11 May / Learning to Handle Overwhelming Emotions

Overwhelm [o·ver·whelm] – verb
Overwhelm is defined as to completely overcome or take over. An example of overwhelm is for a teacher to assign students five lengthy papers due on the same day.
Source: http://www.yourdictionary.com/overwhelm

Being told you suffer with a specific mental illness or disorder is not conclusive of your symptoms or emotions. I am learning about my mental health each and every day, we are all different and unique in our own minds.

IMG_7531Yesterday I had a really great day. It was a beautiful day, and although I didn’t get up until gone 11am, I felt very productive. I sunbathed (& got sunburnt), meditated, stretched, listened to a TedTalk, went to the post office, did some chores for my Mum, wrote a blog post I’d been putting off for a while, and showered. These seem like normal every day tasks, right? But they’re not for me.

My usual day consists of; getting up late morning, eating my breakfast downstairs with my Dad, going back to bed and either sitting on my laptop or watching a movie/TV, I will then nap around 3pm until my boyfriend comes home, we will eat dinner downstairs with my parents, then go back to bed and watch TV until I go to sleep around 1-2am – all the meanwhile keeping a close eye on social media.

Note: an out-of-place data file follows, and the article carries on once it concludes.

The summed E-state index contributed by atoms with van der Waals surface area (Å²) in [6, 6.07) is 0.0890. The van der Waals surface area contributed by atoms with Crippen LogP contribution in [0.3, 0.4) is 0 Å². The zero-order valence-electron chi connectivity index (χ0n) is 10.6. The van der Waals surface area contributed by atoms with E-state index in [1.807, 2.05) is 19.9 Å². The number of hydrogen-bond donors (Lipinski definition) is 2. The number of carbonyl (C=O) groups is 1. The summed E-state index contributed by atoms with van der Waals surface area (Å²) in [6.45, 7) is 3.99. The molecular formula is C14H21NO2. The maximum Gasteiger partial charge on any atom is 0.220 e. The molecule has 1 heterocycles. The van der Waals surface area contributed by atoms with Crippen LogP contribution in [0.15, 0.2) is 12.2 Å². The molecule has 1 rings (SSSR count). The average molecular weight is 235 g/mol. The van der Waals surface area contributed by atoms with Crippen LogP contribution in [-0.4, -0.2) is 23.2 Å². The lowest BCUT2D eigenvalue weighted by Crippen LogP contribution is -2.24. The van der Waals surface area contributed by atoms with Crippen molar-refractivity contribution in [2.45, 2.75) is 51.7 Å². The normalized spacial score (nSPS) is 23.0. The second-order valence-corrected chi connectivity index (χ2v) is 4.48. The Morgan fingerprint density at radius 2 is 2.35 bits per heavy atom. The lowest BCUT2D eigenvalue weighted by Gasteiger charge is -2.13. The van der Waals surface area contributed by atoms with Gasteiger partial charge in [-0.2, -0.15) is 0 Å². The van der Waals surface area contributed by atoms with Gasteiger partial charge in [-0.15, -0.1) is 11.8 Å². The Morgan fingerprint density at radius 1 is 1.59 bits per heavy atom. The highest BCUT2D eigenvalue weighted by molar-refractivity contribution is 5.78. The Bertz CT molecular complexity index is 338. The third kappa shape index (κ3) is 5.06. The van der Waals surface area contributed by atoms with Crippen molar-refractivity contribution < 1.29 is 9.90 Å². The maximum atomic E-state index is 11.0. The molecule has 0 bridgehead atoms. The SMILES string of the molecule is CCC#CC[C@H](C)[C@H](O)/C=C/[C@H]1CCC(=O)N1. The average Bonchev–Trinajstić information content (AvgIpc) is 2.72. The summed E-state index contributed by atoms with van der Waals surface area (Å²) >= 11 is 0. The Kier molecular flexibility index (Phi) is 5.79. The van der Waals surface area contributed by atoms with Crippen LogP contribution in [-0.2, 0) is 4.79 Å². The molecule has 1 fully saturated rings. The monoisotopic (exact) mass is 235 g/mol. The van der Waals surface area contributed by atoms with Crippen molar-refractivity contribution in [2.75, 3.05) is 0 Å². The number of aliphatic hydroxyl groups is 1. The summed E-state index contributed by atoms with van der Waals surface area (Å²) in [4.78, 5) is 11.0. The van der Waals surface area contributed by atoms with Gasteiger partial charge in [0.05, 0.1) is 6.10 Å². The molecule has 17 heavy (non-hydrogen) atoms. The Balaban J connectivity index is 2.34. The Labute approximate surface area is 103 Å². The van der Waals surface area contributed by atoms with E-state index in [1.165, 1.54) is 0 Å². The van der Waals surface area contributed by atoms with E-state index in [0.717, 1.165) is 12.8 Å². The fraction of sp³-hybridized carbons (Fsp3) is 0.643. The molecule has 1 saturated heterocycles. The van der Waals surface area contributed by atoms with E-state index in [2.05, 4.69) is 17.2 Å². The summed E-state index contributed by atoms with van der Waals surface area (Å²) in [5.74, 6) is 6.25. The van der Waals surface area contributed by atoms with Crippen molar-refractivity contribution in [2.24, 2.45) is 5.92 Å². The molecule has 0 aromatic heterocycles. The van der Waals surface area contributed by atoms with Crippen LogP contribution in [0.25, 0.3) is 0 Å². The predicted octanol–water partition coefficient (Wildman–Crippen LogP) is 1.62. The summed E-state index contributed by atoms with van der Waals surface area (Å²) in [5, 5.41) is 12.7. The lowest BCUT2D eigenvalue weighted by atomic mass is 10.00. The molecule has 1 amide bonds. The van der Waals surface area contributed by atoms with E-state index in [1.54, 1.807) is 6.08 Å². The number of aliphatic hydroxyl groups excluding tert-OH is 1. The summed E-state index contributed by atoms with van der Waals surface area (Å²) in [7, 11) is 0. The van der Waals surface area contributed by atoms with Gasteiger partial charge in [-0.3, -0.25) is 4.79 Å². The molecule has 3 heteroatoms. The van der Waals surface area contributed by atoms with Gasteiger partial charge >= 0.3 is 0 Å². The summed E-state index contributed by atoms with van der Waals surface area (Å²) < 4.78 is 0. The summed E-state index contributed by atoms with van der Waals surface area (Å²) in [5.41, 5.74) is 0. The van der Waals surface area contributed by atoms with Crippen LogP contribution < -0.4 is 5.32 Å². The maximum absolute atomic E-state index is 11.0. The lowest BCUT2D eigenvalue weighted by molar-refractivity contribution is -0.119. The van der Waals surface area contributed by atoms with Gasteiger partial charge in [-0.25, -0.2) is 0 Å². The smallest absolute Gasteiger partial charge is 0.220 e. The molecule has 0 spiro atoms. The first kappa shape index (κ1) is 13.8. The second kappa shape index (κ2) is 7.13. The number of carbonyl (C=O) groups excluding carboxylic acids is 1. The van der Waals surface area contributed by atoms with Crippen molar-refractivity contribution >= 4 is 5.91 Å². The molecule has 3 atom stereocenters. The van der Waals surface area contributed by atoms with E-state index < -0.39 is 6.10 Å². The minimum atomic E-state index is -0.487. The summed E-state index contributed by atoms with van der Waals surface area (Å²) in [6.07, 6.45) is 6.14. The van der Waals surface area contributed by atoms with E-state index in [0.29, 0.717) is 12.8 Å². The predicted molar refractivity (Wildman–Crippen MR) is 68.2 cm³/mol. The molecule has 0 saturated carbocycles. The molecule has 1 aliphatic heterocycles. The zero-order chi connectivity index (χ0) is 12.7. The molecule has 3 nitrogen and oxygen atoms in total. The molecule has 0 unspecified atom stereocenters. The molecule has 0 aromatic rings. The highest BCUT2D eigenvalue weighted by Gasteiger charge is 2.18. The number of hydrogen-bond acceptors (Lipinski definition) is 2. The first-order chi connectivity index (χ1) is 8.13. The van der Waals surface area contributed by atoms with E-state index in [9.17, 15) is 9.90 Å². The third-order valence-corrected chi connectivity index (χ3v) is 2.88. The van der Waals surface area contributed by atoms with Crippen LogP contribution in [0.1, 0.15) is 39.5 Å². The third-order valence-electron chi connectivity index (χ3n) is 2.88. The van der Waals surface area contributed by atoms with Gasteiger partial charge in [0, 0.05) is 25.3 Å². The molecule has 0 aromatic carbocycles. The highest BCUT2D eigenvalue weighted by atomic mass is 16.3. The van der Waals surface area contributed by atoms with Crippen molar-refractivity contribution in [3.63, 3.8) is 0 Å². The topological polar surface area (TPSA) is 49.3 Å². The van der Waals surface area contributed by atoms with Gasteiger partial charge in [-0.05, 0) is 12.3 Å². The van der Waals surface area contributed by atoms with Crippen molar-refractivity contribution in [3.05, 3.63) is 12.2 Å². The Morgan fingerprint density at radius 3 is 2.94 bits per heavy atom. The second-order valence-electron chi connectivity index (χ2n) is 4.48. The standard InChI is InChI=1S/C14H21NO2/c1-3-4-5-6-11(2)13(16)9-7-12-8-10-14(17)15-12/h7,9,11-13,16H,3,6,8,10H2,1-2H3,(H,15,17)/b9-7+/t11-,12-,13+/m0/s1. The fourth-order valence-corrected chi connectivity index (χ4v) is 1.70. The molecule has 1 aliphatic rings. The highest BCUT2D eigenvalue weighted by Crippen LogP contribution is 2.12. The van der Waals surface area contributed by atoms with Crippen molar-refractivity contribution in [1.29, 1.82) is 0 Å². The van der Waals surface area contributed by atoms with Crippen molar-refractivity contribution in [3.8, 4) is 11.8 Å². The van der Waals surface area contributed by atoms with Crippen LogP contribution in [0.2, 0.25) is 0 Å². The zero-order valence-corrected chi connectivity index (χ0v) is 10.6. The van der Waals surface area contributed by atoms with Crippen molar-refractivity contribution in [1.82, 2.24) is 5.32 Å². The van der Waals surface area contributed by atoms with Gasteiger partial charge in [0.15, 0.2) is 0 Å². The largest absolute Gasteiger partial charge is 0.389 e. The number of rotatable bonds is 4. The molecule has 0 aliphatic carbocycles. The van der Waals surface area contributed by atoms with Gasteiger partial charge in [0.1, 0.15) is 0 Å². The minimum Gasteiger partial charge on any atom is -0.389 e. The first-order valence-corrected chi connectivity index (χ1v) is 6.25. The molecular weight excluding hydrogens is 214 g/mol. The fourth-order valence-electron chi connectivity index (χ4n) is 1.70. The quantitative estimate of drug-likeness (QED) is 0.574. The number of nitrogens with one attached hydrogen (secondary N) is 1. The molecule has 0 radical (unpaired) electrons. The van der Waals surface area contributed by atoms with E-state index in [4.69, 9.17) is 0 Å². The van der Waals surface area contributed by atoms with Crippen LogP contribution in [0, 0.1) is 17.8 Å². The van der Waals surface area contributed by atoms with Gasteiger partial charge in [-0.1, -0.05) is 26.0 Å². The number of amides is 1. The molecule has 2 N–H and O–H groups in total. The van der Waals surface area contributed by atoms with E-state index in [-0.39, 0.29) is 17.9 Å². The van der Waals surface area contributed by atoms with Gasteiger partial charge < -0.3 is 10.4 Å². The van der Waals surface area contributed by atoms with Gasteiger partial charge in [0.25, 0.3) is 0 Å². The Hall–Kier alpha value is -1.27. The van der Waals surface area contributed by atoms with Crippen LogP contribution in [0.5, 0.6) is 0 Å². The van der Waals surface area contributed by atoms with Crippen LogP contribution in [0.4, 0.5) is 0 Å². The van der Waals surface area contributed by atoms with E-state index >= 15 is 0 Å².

So, whilst yesterday was great and I felt very positive, I suddenly clicked last night that I’d feel crappy today because of it – and I was right. I had to drag myself out of bed today after waking up feeling very sick and anxious.

And, that’s because I’d overwhelmed myself with positive emotions and gotten carried away with the productive feeling.

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I need ‘down time’ whenever I experience something out of the ordain. For example; I am unable to spend an entire day socialising, without needing quiet time in the evening purely for the fact I am not used to socialising. I am also not used to feeling positive or productive for extended periods of time (a day is extensive).

My personal goal with this realisation is that I must take things slowly. Mentally I always seem to be in a hurry, which I think is largely due to my anxiety struggles. So, I must learn to take a step back, take a deep breath, be mindful of a new situation or emotion I’m not used to feeling, and not jump straight in as it were. This way I will be able to take in a situation easier and also analyse how it is affecting me.

I have a job interview on 26th May for a job as a receptionist/administrator, 3 days a week and full 9 hour days.

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I’m very anxious about it and it’s constantly circling my mind, as to whether or not I will be able to handle this drastic change in my usual life if I got the job. Three days a week to the average person may seem a dream, but to me it’s terrifying. Especially as the days are so long. Ideally I think I need to start getting up earlier and trying to tackle my tiredness, maybe that will help me.

I’m going out tonight for my boyfriend’s Nan’s birthday. We’re just going over to her house with the rest of his family and to have some fish & chips. It will be good to get out, socialise and also exercise my mind to unusual situations.

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